Each month, IJNet features an international journalist who exemplifies the profession and has used the site to further his or her career. If you would like to be featured, e-mail a short bio and a paragraph about how you have used IJNet’s resources to Dana Liebelson at firstname.lastname@example.org.
This month’s journalist, Daylue Goah, is a layout editor and columnist for the Liberian newspaper, The Daily Observer, and also manages a travel website for Liberia. He is currently completing a post-graduate course in multimedia journalism at the International Media Institute of India, which he found through IJNet. (You can find more courses like it in our opportunities section or in our free weekly newsletter.) Goah plans to pursue a master’s level degree in multimedia studies abroad and can be contacted about scholarship opportunities at mrgoah(at)graduate(dot) org.
Where did you grow up? I was born in the West African state of Liberia, a country sharing borders with Guinea on the north, the Ivory Coast on the east and Sierra Leone on the west. I spent most of my childhood in Ivory Coast because of the civil crisis that started in my country in 1989. I returned to Liberia in 1995 and completed my high school degree in 2002, and my BSc level there in 2010.
What news organization(s) do you currently work with? Where have you worked in the past? Currently, I am the layout editor/columnist for The Daily Observer, Liberia’s oldest local daily. I also manage my own website. In the past, I have worked with several news organizations, including The New Democrat as an executive reporter, Crystal FM 95.5 as a talk show host and news editor, and later as a newscaster at DCTV.
Did you work in a different field before journalism? If so, how did it impact your current career? In 2002, immediately after the completion of my secondary level, I was employed by the Salvation Army as a classroom teacher. My two years in the classroom had a great impact on my current journalistic practices, by sharpening my writing, reading and people skills. I have also worked in private and governmental circles, serving as executive secretary to Hon. Samuel Bondo, a member of parliament at the Liberian National Legislature, and as a web administrator for a non-governmental organization, the Center for Transparency and Accountability in Liberia (CENTAL).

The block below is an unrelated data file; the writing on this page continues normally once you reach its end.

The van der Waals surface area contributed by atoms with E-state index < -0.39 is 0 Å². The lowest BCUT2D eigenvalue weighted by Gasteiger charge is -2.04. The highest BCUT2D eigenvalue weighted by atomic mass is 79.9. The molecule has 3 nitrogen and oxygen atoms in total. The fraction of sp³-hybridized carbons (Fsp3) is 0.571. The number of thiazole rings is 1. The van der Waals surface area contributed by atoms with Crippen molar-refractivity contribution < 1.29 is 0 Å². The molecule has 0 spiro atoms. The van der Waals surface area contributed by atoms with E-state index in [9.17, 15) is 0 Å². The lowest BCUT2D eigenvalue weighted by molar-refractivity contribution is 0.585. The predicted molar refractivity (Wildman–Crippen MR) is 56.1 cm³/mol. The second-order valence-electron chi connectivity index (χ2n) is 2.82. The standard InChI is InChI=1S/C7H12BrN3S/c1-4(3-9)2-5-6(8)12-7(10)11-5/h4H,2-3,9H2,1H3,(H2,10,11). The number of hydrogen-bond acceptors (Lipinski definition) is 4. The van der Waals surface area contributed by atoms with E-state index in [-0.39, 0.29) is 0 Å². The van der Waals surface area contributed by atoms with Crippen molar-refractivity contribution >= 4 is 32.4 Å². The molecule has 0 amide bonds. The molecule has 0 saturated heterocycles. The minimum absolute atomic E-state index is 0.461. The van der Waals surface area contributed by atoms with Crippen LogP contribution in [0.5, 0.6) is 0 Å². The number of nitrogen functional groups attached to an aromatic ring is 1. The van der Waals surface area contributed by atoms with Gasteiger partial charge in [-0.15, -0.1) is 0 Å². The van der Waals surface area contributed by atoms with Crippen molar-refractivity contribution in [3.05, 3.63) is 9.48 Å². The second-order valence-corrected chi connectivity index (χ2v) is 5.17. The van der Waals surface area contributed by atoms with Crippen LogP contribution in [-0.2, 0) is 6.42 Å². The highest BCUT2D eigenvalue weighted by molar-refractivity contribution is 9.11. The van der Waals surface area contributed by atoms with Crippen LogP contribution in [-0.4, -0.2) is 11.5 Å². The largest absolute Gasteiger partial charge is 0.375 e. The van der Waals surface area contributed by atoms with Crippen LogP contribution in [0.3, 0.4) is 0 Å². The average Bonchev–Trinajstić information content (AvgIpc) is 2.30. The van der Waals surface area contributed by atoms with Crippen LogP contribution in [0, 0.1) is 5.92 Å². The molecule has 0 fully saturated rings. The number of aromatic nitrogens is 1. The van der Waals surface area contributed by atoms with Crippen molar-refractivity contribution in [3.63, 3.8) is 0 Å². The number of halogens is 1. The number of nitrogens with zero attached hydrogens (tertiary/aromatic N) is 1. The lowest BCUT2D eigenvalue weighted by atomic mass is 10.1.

When did you know you wanted to be a journalist? How did you get started? I dreamed of becoming a journalist as early as 1990. My interest was in telling a story that no one else knew. When I was younger, I mounted an antenna on my parents’ house to catch BBC shortwave signal television, because I wanted information on the Liberian civil crisis back home. I always knew I wanted to appear on radio or television, but I didn’t officially get started until I established a Press Club in Len Miller High School.
How do you get your ideas for stories? Do you have a set routine for writing and reporting? I’ve always been interested in writing human-interest stories, particularly about youth and children. After the 14 years of civil unrest in Liberia, that saw the death of thousands of people—most of them in their teens—I wanted to use my writing as both inspiration and an agent of change for young people. Recently, before leaving Liberia, I wrote a column called Monrovia at Night. For the column, I went to dangerous places like ghettos, night clubs, prostitution centers and crime-infested areas in the capital, Monrovia, and wrote about the lives of people there. Ultimately, this column had a great impact, as the Liberian government has now shut down most of these prostitution centers.